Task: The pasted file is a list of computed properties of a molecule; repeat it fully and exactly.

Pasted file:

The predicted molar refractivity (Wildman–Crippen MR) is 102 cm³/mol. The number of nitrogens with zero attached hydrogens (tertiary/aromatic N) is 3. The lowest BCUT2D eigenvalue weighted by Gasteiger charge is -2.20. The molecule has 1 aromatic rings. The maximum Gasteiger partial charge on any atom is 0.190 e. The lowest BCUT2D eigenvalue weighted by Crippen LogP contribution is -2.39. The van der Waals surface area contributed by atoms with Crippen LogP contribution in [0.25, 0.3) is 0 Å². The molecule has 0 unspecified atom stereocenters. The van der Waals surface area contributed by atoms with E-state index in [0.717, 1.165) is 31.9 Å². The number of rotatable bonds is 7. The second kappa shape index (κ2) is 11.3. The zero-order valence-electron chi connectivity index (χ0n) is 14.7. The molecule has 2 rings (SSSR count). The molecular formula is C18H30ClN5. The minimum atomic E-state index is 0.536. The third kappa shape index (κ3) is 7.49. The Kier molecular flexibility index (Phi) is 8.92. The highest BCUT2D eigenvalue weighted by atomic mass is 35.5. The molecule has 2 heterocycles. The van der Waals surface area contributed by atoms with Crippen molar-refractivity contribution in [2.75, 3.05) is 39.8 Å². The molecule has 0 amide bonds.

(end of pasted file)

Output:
The predicted molar refractivity (Wildman–Crippen MR) is 102 cm³/mol. The number of nitrogens with zero attached hydrogens (tertiary/aromatic N) is 3. The lowest BCUT2D eigenvalue weighted by Gasteiger charge is -2.20. The molecule has 1 aromatic rings. The maximum Gasteiger partial charge on any atom is 0.190 e. The lowest BCUT2D eigenvalue weighted by Crippen LogP contribution is -2.39. The van der Waals surface area contributed by atoms with Crippen LogP contribution in [0.25, 0.3) is 0 Å². The molecule has 0 unspecified atom stereocenters. The van der Waals surface area contributed by atoms with E-state index in [0.717, 1.165) is 31.9 Å². The number of rotatable bonds is 7. The second kappa shape index (κ2) is 11.3. The zero-order valence-electron chi connectivity index (χ0n) is 14.7. The molecule has 2 rings (SSSR count). The molecular formula is C18H30ClN5. The minimum atomic E-state index is 0.536. The third kappa shape index (κ3) is 7.49. The Kier molecular flexibility index (Phi) is 8.92. The highest BCUT2D eigenvalue weighted by atomic mass is 35.5. The molecule has 2 heterocycles. The van der Waals surface area contributed by atoms with Crippen molar-refractivity contribution in [2.75, 3.05) is 39.8 Å². The molecule has 0 amide bonds.